Plastic electrical boxes.

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I know that all pros hate those plastic electrical boxes, but I' have been using them anyway. Having put up drywall, I have just for the first time realized that the notches that mark how far out the new- work box should stick out are 3/8". What gives? Isn't 1/2" drywal standard? Now all of my boxes are 1/8" too deep.
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better too deep than too shallow. The ears on the outlets will lay on the sheetrock and set the proper depth.
s

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wrote:

Well, I understand your point, but I find that it is impossible to tighten the outlets in there without crushing the drywall or bending the ears. Your should I leave them a little loose and let the faceplate tighten everything?
Many thanks in advance,
Aaron
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just dont' go so tight. HELL they're not going anywhere...
s
Well, I understand your point, but I find that it is impossible to tighten the outlets in there without crushing the drywall or bending the ears. Your should I leave them a little loose and let the faceplate tighten everything?
Many thanks in advance,
Aaron
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Aaron has obviously seen a lot of how crafty people unplug things from a distance...grab cord so there's no slack to wall, hand forward and snap back hard. Occasional damage to humans, property & pets from hard rubber plug end whipping through room at mach 1.
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You can use washers on the screws to space the devices out and still have them tight. We used to save the washers broken off the ears for this. I saw some folding plastic spacers for this at Loews recently.
Don Young
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Don Young wrote:

Not that it is likely to make a real difference, but IIRC code requires a box extender, to eliminate the minuscule chance that a device in the box could throw sparks into the crack and touch off flammable material. Modern box extenders work rather well- I had to use about 4-5 of them here cleaning up work the previous owner fubar'd. Outlets look a lot better flush and square with the wall, etc. And switches work a lot better when the lever sticks all the way through the slot. -- aem sends...
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nothing personal to the original poster, but why would anyone use plastic boxes????? I know the obvious answer is cost, but seriously.......a few pennies for the quality and strength of steel?????

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ease of use, don't have to fuptz around grounding them, cheaper, uh, uh , uh. I don't see a down side myself.
s

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Here in Canada, plastic boxes still have a grounding strap that you have to attach the ground wire to. No savings in time nor trouble. I find that the screws for switches and receptacles strip out of the plastic quite easily if the screw is removed for work a couple of times.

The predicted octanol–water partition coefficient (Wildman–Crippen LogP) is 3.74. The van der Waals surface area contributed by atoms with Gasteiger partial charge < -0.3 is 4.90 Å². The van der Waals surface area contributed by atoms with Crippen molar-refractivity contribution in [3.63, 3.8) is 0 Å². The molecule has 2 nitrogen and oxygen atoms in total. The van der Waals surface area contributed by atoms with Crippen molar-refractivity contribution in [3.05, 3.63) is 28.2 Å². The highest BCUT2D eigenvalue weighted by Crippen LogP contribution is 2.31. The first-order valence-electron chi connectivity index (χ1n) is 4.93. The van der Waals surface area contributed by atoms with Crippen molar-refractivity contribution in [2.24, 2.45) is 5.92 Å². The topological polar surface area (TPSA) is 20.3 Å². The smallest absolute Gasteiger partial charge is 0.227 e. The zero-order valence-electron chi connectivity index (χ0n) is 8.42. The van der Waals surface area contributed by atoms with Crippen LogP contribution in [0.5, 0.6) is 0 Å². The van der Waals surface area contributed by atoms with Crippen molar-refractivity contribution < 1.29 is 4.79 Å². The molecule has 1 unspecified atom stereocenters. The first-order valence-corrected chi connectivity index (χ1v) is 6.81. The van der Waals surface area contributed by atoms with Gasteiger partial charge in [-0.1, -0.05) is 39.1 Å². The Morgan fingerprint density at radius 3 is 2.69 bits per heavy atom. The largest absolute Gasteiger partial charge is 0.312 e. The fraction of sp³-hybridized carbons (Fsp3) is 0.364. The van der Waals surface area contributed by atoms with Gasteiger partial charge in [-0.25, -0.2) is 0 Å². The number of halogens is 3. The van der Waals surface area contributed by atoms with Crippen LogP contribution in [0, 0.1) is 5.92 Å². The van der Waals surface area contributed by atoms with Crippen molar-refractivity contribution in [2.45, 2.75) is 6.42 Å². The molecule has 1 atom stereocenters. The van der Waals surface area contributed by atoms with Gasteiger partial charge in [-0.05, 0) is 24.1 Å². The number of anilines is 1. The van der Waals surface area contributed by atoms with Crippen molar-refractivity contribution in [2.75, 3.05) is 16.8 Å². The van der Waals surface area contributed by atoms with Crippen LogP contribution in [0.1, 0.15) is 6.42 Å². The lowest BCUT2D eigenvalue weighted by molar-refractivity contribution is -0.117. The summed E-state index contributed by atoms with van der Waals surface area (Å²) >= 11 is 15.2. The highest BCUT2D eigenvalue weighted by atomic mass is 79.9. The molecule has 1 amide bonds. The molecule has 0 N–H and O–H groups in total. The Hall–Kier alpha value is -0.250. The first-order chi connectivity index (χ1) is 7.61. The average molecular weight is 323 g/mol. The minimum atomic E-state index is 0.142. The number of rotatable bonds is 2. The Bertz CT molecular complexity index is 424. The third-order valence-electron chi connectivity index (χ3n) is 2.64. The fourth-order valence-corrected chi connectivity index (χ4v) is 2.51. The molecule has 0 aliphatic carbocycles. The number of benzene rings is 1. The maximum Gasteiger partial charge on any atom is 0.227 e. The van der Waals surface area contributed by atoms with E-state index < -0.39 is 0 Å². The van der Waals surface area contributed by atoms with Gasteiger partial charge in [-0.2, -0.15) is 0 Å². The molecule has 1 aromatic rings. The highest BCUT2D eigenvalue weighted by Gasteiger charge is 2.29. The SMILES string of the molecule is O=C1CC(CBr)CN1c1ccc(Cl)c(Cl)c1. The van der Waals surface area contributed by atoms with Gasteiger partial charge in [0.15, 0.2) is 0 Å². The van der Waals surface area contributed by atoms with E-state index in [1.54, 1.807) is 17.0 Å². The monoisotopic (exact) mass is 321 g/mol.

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you must be using some substandard brand plastic boxes. i've never stripped one out and i always use the dewalt drill to drive the screws in and out. Also, why do you ground plastic?
s

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OH.

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news wrote:

I like the plastic old work boxes with the flags, they seem to work better than steel boxes with madison hangers. I've seen metal old work boxes (in use by contractors) but can't find 'em in my local big boxes.
nate
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1. Cost -- difference is about a dollar and a half per box, not "a few pennies". 2. Ease of installation: a) boxes don't have to be grounded b) cables don't have to be clamped to box, as long as they're secured to framing within (IIRC) 6" of the box c) because cables don't have to be clamped to box, there's no deduction from the rated cubic capacity of the box for cable clamps d) light weight means it's easier to lug a full carton of boxes
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Plastic boxes are very easy to work, available in numerous sizes, available in more stores, and low cost. Metal boxes are great for surface mount.
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Personally I love plastic boxes. I only use them for single gang purposes and only 22 cu. inch, I prefer steel for multiple gang for the rigidity, but most of all because the largest single gang plastic boxes have lots of room in them
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Plastic boxes are very useful in any environment were corrosion will be a problem. They are the box of choice in buildings that house large animals. I prefer them when wiring the outside walls of a basement. They have there uses much like any other material. The only time I get vexed by there use is when they are mixed in with metal raceway or metal covered cable because the bonding is seldom done correctly.
-- Tom Horne

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Plastic boxes are very useful in any environment were corrosion will be a problem. They are the box of choice in buildings that house large animals. I prefer them when wiring the outside walls of a basement. They have there uses much like any other material. The only time I get vexed by there use is when they are mixed in with metal raceway or metal covered cable because the bonding is seldom done correctly.
-- Tom Horne

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Not that I plan to do this, but how *would* one properly bond BX or pipe to a plastic box? you got me curious...
nate
Tom Horne wrote:

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